11 April 2019: The Effects of Exposure to Religious Music on Unconscious Bias Against Gay Men
Dr Joel Anderson of the Australian Catholic University, and recipient of the Herbert and Valmae Freilich Early Career Researcher Small Grant, presented preliminary results from his experimental research on the role of religious music in stimulating bias.
24 May 2019: Africa Week Lecture -- The Responsibility to Protect in Africa
The Freilich Project and the HRC hosted ANU Chancellor and former Foreign Affairs Minister, the Honourable Gareth Evans, for the 2019 Africa Week lecture, in the lead up to Africa Day on May 25. The lecture drew on Chancellor Evans' expertise in international human rights and humanitarian law. With the High Commissioners of Ghana, Kenya, South Africa and Uganda in attendance, Chancellor Evans emphasized the pivotal role of a number of African states and African leaders in developing the principle of the responsibility to protect, disproving the assumption that leaders in the Global South are more concerned with state sovereignty than human rights protection. You can read the transcript of the Chancellor's remarks here. You can keep up to date with all Africa-related events at the ANU here.
29 May 2019: Annual Alice Tay Lecture on Law and Human Rights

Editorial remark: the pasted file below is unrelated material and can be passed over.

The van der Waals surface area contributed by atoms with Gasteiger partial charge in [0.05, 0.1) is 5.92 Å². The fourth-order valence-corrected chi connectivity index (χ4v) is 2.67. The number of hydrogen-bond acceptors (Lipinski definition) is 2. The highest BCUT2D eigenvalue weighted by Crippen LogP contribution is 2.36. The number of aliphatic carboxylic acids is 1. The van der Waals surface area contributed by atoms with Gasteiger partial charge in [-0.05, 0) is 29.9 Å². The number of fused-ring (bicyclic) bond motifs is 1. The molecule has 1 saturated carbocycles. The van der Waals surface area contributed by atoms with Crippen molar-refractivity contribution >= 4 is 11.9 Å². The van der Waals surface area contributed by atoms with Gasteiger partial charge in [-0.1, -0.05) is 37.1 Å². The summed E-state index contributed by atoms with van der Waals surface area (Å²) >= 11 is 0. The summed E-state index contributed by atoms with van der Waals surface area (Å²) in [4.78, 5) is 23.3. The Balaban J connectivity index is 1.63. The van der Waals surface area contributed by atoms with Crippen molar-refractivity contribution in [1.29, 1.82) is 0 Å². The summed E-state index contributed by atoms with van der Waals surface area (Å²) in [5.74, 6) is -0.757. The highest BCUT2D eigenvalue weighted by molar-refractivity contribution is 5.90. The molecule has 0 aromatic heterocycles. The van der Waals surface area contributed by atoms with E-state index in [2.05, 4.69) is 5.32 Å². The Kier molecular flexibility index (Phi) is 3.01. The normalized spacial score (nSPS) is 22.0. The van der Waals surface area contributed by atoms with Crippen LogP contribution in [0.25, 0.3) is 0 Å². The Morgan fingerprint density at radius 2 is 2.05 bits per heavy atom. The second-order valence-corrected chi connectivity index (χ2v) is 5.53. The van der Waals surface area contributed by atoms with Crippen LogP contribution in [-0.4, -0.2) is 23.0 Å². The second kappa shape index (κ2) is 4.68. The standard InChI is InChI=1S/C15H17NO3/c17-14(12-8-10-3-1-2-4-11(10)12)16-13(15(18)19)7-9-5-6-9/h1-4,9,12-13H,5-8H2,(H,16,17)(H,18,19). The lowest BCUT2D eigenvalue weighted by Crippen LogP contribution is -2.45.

Named in memory of the late Alice Erh-Soon Tay, Professor of Jurisprudence at the University of Sydney and a former member of the Freilich Advisory Board, this year’s Alice Tay Lecture was presented by Monash University’s Associate Professor Kate Seear. Asking “Can Sport Survive a Human Rights Critique?” the lecture highlighted several notable examples of human rights debates erupting in the field of sport, including the case of former Bahraini international footballer Hakeem Al-Araibi, the focus of an international campaign to see him released from custody in Thailand. The case of South African sprinter Caster Semenya was also analysed at length, with Professor Seear critiquing the spectacle of the ongoing scrutiny of her gender. The audience discussion ranged across a number of areas, including past victories for inclusion in sport, and ongoing challenges around gender inclusivity in Australian junior sport. You can listen to the lecture on Soundcloud.